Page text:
Beaut, that should get rid of another swag. Got the category down by about 1500 today.

Comment Some days it is one slightly opening a cupboard door and out come thousand cans of tomato soup on your head. Followed by wikispelunking special:whatLinksHere/author:author= author <deskthunk> — billinghurst sDrewth 16:31, 19 May 2021 (UTC)

Faaaaark Special:WhatLinksHere/Author:No contributor recorded, and I will bot these ... when my other run is finished, then I will get Wikisource-bot to touch all those pages in that category again for the fourth time today. At one a second it is either a fun bucket, or a bun ... — billinghurst sDrewth 16:50, 19 May 2021 (UTC)

## on having and being a bad experience

10962243 That made me laugh, last February, because "Replay Gain" gives really good info for remastering and when dreaming/thinking sounds like a rant.

I was trying to find a way to make better conversion of color to monochrome before my computer broke, but there was no reliable way yet. Some conversions were great for some but not for others and I could not figure out the why yet. Like it could have been darker needs this not that, or more reds are better with that, not this. It surely was not as consistent as clipping in sound files.

Any rant would have been directed at myself. The decision making that follows the simple monochrome or color toggle was my personal boggle.

Then, the weird fact I learned a while back about the delivery of TV images when we used antenna. That both color and b&w were sent on the same wave. People are so clever! Such a thing is terrible though, for the digital realm, making downloads and files bigger -- but I really thought back then that the conversion was in the device! But, the filming or the processing of it, if you care about quality, is very different for the two.

More rant?--RaboKarbakian (talk) 15:42, 19 May 2021 (UTC)

So, not only are my headers gone but now templates are too. This diff: https://en.wikisource.org/w/index.php?title=Help_talk%3APreparing_for_export&type=revision&diff=10962243&oldid=10962213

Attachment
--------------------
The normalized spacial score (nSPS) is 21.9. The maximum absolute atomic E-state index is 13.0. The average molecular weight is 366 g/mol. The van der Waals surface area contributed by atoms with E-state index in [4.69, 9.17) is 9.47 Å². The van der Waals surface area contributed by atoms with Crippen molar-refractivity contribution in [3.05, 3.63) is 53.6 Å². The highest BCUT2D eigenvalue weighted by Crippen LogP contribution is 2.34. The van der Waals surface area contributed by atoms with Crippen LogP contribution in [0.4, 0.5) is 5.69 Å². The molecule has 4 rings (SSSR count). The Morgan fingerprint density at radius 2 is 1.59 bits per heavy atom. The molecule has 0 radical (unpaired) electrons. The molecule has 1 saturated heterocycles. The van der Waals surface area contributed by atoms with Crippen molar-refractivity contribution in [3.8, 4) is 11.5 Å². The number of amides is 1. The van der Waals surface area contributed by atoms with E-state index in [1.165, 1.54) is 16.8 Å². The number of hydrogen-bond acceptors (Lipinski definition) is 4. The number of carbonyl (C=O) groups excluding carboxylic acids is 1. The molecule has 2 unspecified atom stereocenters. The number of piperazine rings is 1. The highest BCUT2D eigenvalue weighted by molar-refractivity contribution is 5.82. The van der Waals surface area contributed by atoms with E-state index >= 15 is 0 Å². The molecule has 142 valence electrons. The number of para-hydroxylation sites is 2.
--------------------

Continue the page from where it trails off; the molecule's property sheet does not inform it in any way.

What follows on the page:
--RaboKarbakian (talk) 15:45, 19 May 2021 (UTC)

## Traffic Signs Manual/Chapter 1 (1982 revised 2004) template use fail b/w browsers

If I look at that page in Firefox (w10, 88.0.1) it is a fail, though looks okay in Chrome. I will leave to work out the css issues as it is beyond me. — billinghurst sDrewth 01:02, 23 May 2021 (UTC)

could you be a bit more specific about what is failing? It looks pretty OK to me. Inductiveload 12:04, 24 May 2021 (UTC)
Apologies, was juggling 5 tasks again, half messages. phabricator:F34466027 numbering top right. — billinghurst sDrewth 12:25, 24 May 2021 (UTC)
OK, can you have a quick check to see if it's working now? Feels like it might be the same as before with the line-height, this time on {{fs}}. Inductiveload 12:31, 24 May 2021 (UTC)
Yes, resolved. Though that we have an issue in the same browser that simply differs by underlying instrument is an issue, especially where one of those is a reasonable common operating system. — billinghurst sDrewth 12:37, 24 May 2021 (UTC)
Seems like Windows + Firefox is sensitive to line-height for larger fonts in a way no other renderer is. I'm not sure if that's a browser bug or undefined or what (@Xover: do you know?). But the "solution" is apparently to set line-height where needed. Annoyingly, there appears to be no way for a non-Windows Firefoxoid to know if this is happening. Even at [6], I can't see this on Windows 10 + FF 88, so it might just be you have something weird on your system? Inductiveload 12:45, 24 May 2021 (UTC)
Billinghurst is using monobook, and there the skin sets line-height as a length value (1.5em). Length values are inherited by the computed value of the parent's line height. So for a block with font-size 127% and line-height 1.5em, with a base font size of 10px, the child will inherit a line-height of ${\displaystyle (1.27\times 10px)\times 1.5=19px}$ . If you then set font-size to 300% or 800% you'll have a glyph of size ${\displaystyle 12.7px\times 300\%=38.1px}$  and ${\displaystyle 10px\times 800\%=101.6px}$  inside a 19px line-height. When the line in question is forcibly broken you end up with two overlapping line boxes.
This is only an issue in monobook (Vector sets line-height as a unitless number so it inherits properly), and the kind of difference between monobook and Vector that was among the driving factors for developing the new skin (the visual bling-bling too, of course, but monobook is very outdated from a technical perspective too). Xover (talk) 14:40, 24 May 2021 (UTC)
OK, that explains why I couldn't see it on a browser test site - the default for un-logged-in is Vector. At least we don't have a horrible platform thing going on like I thought. Inductiveload 15:08, 24 May 2021 (UTC)

## A little birdie…

…uploaded a new version of File:Birdcraft-1897.djvu back in March. Do you happen recall why and what the changes were? Xover (talk) 11:56, 24 May 2021 (UTC)

@Xover: I think it was a mis-aligned text layer (phab:T219376 perhaps?), so this was a rebuild from JP2. I always forget the chunkedUpload thing uploads the moment you choose the file, rather than allowing to add a comment and submit. Sorry! Inductiveload 12:02, 24 May 2021 (UTC)